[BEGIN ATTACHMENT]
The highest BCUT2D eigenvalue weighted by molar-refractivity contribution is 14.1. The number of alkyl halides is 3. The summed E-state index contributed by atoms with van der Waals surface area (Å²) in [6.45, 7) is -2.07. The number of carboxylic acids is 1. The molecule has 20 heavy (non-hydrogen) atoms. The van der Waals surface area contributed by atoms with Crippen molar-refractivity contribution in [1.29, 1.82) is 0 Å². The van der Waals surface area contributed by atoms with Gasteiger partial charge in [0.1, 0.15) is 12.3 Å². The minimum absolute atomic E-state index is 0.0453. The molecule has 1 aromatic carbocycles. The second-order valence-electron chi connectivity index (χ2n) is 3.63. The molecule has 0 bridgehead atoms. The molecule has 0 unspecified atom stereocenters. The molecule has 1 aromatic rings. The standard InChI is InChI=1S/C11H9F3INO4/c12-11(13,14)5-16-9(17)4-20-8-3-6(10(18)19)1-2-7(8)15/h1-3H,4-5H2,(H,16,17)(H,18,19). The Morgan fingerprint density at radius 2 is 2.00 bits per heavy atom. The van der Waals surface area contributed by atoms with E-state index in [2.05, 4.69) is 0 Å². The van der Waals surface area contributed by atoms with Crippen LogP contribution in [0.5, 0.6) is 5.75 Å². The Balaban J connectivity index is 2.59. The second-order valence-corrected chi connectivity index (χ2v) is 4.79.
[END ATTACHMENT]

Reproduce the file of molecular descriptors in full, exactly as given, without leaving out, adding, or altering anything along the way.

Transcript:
The highest BCUT2D eigenvalue weighted by molar-refractivity contribution is 14.1. The number of alkyl halides is 3. The summed E-state index contributed by atoms with van der Waals surface area (Å²) in [6.45, 7) is -2.07. The number of carboxylic acids is 1. The molecule has 20 heavy (non-hydrogen) atoms. The van der Waals surface area contributed by atoms with Crippen molar-refractivity contribution in [1.29, 1.82) is 0 Å². The van der Waals surface area contributed by atoms with Gasteiger partial charge in [0.1, 0.15) is 12.3 Å². The minimum absolute atomic E-state index is 0.0453. The molecule has 1 aromatic carbocycles. The second-order valence-electron chi connectivity index (χ2n) is 3.63. The molecule has 0 bridgehead atoms. The molecule has 0 unspecified atom stereocenters. The molecule has 1 aromatic rings. The standard InChI is InChI=1S/C11H9F3INO4/c12-11(13,14)5-16-9(17)4-20-8-3-6(10(18)19)1-2-7(8)15/h1-3H,4-5H2,(H,16,17)(H,18,19). The Morgan fingerprint density at radius 2 is 2.00 bits per heavy atom. The van der Waals surface area contributed by atoms with E-state index in [2.05, 4.69) is 0 Å². The van der Waals surface area contributed by atoms with Crippen LogP contribution in [0.5, 0.6) is 5.75 Å². The Balaban J connectivity index is 2.59. The second-order valence-corrected chi connectivity index (χ2v) is 4.79.